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Jamie McCrossen Should Be Released on Parole

Published on September 18th, 2018

Jamie Gregory McCrossen has spent the last 28 years in custody at Her Majesty’s Prison Risdon on the Eastern Shore of Hobart, Tasmania. Why? He robbed an antique store in 1990 with an antique pistol and later wrote a threatening letter to the witness signed in blood. He was 18 years of age.

He hasn’t killed anybody. Yes, he wrote that threatening letter, but keep it in context. With all of the crimes out here in the meantime it seems almost trivial. Terrifying for the witness, but relatively over-blown in reality. And having known Jamie for a number of years in our twenties I have to say he really couldn’t fight his way out of a wet paper bag. But he was fearless and would never back down. That attitude tends to scare the authorities.

Picture this guy. He stands (from memory) around 5’10, he appears thin and uncoordinated in a similar way to how we stereotype mild cerebral palsy (he is in no way an athlete or strongman), his stutter can be extreme. Because of this appearance and communication barrier Jamie has always been isolated from the average prisoner in courtrooms and inside prison. And this has combined with his bad attitude and highly intelligent brain to slowly dig this hole for himself through his twenties that keeps him locked up inside that prison.

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How Randomised Trials won the Battle of Trafalgar in 1805

Published on July 13th, 2018

Listening to Karl Kruszelnicki’s Shirtloads of Science podcast episode on June 24, 2018 – titled Randomistas – they’ve won wars, healed the sick and helped us learn revealed an interesting example, in Admiral Nelson at the Battle of Trafalgar, as to the value of randomised trials in shaping the World. The interviewee was Andrew Leigh, author of Randomistas: How Radical Researchers Changed Our World.

To set the scene, Andrew Leigh points out that in the Seven Years’ War (1756-1763) scurvy caused the vast majority of deaths. A huge 180,000 men died in the British Navy in those seven years and a less impressive couple of thousand were killed in the fighting. Scurvy was that bad.

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Making All Grain Beer with BIAB (Brew in a Bag)

Published on June 4th, 2018

BIAB (Brew in a Bag) is a relatively cheap entry point for making beer from the rudimentary elements of grain, hops and yeast. Why do that? I can see a lot of people look at the home brewers out there like we’re all crazy – a whole day making booze? No way!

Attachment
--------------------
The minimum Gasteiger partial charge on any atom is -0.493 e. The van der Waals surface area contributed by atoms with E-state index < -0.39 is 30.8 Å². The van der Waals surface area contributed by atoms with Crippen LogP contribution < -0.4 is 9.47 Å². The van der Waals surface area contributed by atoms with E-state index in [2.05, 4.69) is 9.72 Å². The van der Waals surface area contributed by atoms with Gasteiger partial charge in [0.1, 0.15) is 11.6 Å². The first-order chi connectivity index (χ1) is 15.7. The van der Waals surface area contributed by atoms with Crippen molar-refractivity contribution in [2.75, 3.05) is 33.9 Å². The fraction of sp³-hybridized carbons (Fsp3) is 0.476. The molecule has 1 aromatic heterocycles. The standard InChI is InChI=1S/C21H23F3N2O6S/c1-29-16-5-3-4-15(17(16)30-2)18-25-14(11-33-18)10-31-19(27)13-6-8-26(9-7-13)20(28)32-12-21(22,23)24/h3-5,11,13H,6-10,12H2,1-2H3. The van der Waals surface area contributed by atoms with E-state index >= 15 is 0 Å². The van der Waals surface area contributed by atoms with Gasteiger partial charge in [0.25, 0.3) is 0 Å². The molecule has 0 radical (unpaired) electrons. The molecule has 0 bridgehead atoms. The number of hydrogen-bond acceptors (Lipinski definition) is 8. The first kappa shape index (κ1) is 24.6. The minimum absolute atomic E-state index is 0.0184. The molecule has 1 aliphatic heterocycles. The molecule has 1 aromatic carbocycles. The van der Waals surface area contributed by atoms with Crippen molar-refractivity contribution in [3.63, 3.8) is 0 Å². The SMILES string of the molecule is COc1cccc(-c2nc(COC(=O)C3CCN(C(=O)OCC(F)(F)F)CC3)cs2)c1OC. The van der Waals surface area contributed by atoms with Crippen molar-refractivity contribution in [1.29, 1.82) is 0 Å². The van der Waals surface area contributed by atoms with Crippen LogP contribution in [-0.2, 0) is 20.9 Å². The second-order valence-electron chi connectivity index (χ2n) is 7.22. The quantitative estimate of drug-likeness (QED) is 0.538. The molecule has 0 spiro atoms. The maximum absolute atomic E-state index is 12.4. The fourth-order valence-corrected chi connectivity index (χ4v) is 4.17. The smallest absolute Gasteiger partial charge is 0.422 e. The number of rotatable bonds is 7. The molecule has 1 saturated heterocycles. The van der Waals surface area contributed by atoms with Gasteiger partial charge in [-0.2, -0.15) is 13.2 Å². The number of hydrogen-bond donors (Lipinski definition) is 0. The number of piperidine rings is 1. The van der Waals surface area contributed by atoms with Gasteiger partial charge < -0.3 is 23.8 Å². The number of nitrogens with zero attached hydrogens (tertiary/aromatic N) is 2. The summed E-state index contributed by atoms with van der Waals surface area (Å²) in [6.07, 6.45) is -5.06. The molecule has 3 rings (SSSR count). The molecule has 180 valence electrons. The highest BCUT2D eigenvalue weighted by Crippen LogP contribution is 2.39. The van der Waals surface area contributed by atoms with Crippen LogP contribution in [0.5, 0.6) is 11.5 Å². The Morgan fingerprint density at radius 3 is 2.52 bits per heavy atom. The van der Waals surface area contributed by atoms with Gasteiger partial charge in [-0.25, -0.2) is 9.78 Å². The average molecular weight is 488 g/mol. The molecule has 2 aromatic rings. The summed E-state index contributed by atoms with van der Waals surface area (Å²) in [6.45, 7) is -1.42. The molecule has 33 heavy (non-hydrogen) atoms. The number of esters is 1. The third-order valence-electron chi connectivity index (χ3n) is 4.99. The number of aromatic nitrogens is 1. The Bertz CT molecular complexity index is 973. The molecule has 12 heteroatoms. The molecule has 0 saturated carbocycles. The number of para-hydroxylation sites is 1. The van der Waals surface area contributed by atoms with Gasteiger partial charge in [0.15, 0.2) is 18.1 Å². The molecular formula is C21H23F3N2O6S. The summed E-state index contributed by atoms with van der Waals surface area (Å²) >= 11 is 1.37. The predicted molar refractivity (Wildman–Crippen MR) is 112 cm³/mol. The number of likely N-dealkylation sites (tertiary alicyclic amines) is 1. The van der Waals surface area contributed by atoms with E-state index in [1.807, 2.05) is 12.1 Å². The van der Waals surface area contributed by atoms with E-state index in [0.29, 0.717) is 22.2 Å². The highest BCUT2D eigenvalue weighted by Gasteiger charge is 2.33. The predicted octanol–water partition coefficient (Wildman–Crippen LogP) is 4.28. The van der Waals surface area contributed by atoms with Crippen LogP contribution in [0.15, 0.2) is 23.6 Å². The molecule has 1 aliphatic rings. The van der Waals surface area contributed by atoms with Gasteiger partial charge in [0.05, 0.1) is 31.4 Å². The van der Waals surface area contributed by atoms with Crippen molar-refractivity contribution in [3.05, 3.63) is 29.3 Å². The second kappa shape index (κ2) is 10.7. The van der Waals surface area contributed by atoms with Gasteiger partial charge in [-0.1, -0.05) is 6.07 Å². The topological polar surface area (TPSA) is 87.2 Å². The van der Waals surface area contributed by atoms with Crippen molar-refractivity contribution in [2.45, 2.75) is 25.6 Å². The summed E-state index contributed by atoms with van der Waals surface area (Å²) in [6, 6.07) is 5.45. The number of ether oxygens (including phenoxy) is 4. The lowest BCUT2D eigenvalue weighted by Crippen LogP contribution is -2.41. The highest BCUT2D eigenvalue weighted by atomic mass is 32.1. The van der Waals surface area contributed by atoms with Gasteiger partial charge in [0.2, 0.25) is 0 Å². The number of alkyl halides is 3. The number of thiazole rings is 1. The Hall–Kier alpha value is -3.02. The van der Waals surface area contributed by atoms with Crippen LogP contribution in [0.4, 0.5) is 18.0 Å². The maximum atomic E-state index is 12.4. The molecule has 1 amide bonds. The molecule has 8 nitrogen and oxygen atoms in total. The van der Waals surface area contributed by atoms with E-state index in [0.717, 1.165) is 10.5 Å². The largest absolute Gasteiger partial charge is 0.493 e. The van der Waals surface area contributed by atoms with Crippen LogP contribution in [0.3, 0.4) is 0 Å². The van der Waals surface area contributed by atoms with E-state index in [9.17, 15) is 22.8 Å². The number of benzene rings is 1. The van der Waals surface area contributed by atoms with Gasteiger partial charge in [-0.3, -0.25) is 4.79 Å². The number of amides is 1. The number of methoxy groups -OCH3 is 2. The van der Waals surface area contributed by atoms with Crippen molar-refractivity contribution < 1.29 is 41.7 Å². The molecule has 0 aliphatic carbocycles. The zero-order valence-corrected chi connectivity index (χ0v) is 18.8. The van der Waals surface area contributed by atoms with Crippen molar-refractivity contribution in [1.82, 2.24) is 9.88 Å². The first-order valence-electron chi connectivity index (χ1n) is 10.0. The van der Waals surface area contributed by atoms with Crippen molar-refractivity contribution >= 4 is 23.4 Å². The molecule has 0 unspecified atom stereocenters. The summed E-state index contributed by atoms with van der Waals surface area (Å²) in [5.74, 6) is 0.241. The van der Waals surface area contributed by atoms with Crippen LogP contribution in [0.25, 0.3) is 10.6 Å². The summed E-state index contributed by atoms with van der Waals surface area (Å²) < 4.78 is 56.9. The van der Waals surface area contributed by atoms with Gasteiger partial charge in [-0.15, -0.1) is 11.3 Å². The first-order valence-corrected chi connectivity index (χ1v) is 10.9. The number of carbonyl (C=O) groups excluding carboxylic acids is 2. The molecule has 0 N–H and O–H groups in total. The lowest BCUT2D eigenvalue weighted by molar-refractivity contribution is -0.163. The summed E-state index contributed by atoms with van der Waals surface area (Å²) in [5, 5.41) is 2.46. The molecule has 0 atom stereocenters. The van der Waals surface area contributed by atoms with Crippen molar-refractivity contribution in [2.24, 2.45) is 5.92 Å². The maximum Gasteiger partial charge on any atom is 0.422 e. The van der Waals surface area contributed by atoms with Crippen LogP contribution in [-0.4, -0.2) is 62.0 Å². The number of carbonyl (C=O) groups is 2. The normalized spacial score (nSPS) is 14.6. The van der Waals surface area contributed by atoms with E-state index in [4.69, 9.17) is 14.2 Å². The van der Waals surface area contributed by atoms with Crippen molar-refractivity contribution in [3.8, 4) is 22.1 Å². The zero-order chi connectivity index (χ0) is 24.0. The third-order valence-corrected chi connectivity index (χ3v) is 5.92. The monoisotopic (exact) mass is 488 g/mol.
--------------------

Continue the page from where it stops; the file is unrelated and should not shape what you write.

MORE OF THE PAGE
Why do BIAB Brewing?

Well, imagine the difference in taste and quality between a cake you make from a packet (or buy in the supermarket) and a cake you make from carefully sourced fresh quality ingredients at home in an oven where you control the variables of cooking. That’s a large part of the answer right there. Quality.

Another part of the answer is cost. No, it’s not ever going to be cheap to make all grain beer because equipment costs serious money. But BIAB is a way of doing all the things relatively cheaply in one pot. So it’s really not that expensive. Once the equipment arrives it’s going to cost you a few bucks a 700ml bottle. That’s not bad.

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More Articles on

  1. How Randomised Trials won the Battle of Trafalgar in 1805
  2. Making All Grain Beer with BIAB (Brew in a Bag)
  3. A Brave Simple Cure for Tasmania’s Housing Crisis
  4. Identifying Sloe Berries from Damson Plums
  5. Charles Gatewood (1942-2016)

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About the Author

Steven Clark Steven Clark - the stand up guy on this site

My name is Steven Clark (aka nortypig) and I live in Southern Tasmania. I have an MBA (Specialisation) and a Bachelor of Computing from the University of Tasmania. I'm a photographer making pictures with film. A web developer for money. A business consultant for fun. A journalist on paper. Dreams of owning the World. Idea champion. Paradox. Life partner to Megan.

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